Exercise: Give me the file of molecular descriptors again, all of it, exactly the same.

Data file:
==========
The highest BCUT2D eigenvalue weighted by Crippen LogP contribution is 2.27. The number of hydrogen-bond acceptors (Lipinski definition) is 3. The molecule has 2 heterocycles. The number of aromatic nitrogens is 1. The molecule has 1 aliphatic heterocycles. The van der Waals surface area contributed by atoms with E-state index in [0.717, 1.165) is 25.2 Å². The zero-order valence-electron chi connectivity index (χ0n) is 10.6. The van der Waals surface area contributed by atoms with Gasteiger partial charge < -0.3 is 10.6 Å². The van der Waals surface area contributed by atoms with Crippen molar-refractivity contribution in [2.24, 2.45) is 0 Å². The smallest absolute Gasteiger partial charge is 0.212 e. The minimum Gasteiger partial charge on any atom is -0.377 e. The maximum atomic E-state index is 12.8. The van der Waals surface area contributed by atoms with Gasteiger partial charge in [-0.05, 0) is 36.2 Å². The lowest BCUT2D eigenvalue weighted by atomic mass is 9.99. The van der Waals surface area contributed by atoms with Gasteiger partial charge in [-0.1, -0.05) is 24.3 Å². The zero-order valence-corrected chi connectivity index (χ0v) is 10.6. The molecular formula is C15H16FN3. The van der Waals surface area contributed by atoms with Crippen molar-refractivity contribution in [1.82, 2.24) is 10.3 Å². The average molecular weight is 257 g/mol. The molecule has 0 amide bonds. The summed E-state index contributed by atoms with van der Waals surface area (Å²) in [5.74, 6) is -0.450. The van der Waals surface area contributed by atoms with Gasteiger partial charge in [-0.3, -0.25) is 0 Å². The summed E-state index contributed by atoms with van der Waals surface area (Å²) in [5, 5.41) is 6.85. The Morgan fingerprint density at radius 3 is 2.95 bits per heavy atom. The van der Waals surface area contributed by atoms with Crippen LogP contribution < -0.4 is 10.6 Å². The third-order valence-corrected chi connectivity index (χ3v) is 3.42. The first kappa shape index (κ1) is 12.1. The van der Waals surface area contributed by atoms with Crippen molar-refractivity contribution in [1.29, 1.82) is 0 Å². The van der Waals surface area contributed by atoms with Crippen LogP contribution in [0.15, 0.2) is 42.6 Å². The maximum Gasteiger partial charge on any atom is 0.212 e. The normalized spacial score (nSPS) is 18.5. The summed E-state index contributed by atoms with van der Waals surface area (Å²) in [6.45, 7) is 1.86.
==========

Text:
The highest BCUT2D eigenvalue weighted by Crippen LogP contribution is 2.27. The number of hydrogen-bond acceptors (Lipinski definition) is 3. The molecule has 2 heterocycles. The number of aromatic nitrogens is 1. The molecule has 1 aliphatic heterocycles. The van der Waals surface area contributed by atoms with E-state index in [0.717, 1.165) is 25.2 Å². The zero-order valence-electron chi connectivity index (χ0n) is 10.6. The van der Waals surface area contributed by atoms with Gasteiger partial charge < -0.3 is 10.6 Å². The van der Waals surface area contributed by atoms with Crippen molar-refractivity contribution in [2.24, 2.45) is 0 Å². The smallest absolute Gasteiger partial charge is 0.212 e. The minimum Gasteiger partial charge on any atom is -0.377 e. The maximum atomic E-state index is 12.8. The van der Waals surface area contributed by atoms with Gasteiger partial charge in [-0.05, 0) is 36.2 Å². The lowest BCUT2D eigenvalue weighted by atomic mass is 9.99. The van der Waals surface area contributed by atoms with Gasteiger partial charge in [-0.1, -0.05) is 24.3 Å². The zero-order valence-corrected chi connectivity index (χ0v) is 10.6. The molecular formula is C15H16FN3. The van der Waals surface area contributed by atoms with Crippen molar-refractivity contribution in [1.82, 2.24) is 10.3 Å². The average molecular weight is 257 g/mol. The molecule has 0 amide bonds. The summed E-state index contributed by atoms with van der Waals surface area (Å²) in [5.74, 6) is -0.450. The van der Waals surface area contributed by atoms with Gasteiger partial charge in [-0.3, -0.25) is 0 Å². The summed E-state index contributed by atoms with van der Waals surface area (Å²) in [5, 5.41) is 6.85. The Morgan fingerprint density at radius 3 is 2.95 bits per heavy atom. The van der Waals surface area contributed by atoms with Crippen LogP contribution < -0.4 is 10.6 Å². The third-order valence-corrected chi connectivity index (χ3v) is 3.42. The first kappa shape index (κ1) is 12.1. The van der Waals surface area contributed by atoms with Crippen molar-refractivity contribution in [1.29, 1.82) is 0 Å². The van der Waals surface area contributed by atoms with Crippen LogP contribution in [0.15, 0.2) is 42.6 Å². The maximum Gasteiger partial charge on any atom is 0.212 e. The normalized spacial score (nSPS) is 18.5. The summed E-state index contributed by atoms with van der Waals surface area (Å²) in [6.45, 7) is 1.86.